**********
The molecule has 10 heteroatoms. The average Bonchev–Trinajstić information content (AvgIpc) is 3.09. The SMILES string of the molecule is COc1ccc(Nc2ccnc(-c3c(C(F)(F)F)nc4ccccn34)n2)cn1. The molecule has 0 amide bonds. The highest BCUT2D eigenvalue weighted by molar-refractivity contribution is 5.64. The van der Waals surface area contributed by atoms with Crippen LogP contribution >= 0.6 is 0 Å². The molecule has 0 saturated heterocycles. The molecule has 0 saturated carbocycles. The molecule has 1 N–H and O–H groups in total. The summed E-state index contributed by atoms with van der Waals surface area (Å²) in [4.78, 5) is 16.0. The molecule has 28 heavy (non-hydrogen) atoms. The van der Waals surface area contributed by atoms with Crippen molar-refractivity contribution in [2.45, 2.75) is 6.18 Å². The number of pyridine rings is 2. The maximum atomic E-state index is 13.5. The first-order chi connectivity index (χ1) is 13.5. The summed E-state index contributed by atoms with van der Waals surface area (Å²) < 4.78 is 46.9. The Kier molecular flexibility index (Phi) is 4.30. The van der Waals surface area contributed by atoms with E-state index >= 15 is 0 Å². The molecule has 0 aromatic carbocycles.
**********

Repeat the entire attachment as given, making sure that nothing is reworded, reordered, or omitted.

The molecule has 10 heteroatoms. The average Bonchev–Trinajstić information content (AvgIpc) is 3.09. The SMILES string of the molecule is COc1ccc(Nc2ccnc(-c3c(C(F)(F)F)nc4ccccn34)n2)cn1. The molecule has 0 amide bonds. The highest BCUT2D eigenvalue weighted by molar-refractivity contribution is 5.64. The van der Waals surface area contributed by atoms with Crippen LogP contribution >= 0.6 is 0 Å². The molecule has 0 saturated heterocycles. The molecule has 0 saturated carbocycles. The molecule has 1 N–H and O–H groups in total. The summed E-state index contributed by atoms with van der Waals surface area (Å²) in [4.78, 5) is 16.0. The molecule has 28 heavy (non-hydrogen) atoms. The van der Waals surface area contributed by atoms with Crippen molar-refractivity contribution in [2.45, 2.75) is 6.18 Å². The number of pyridine rings is 2. The maximum atomic E-state index is 13.5. The first-order chi connectivity index (χ1) is 13.5. The summed E-state index contributed by atoms with van der Waals surface area (Å²) < 4.78 is 46.9. The Kier molecular flexibility index (Phi) is 4.30. The van der Waals surface area contributed by atoms with E-state index >= 15 is 0 Å². The molecule has 0 aromatic carbocycles.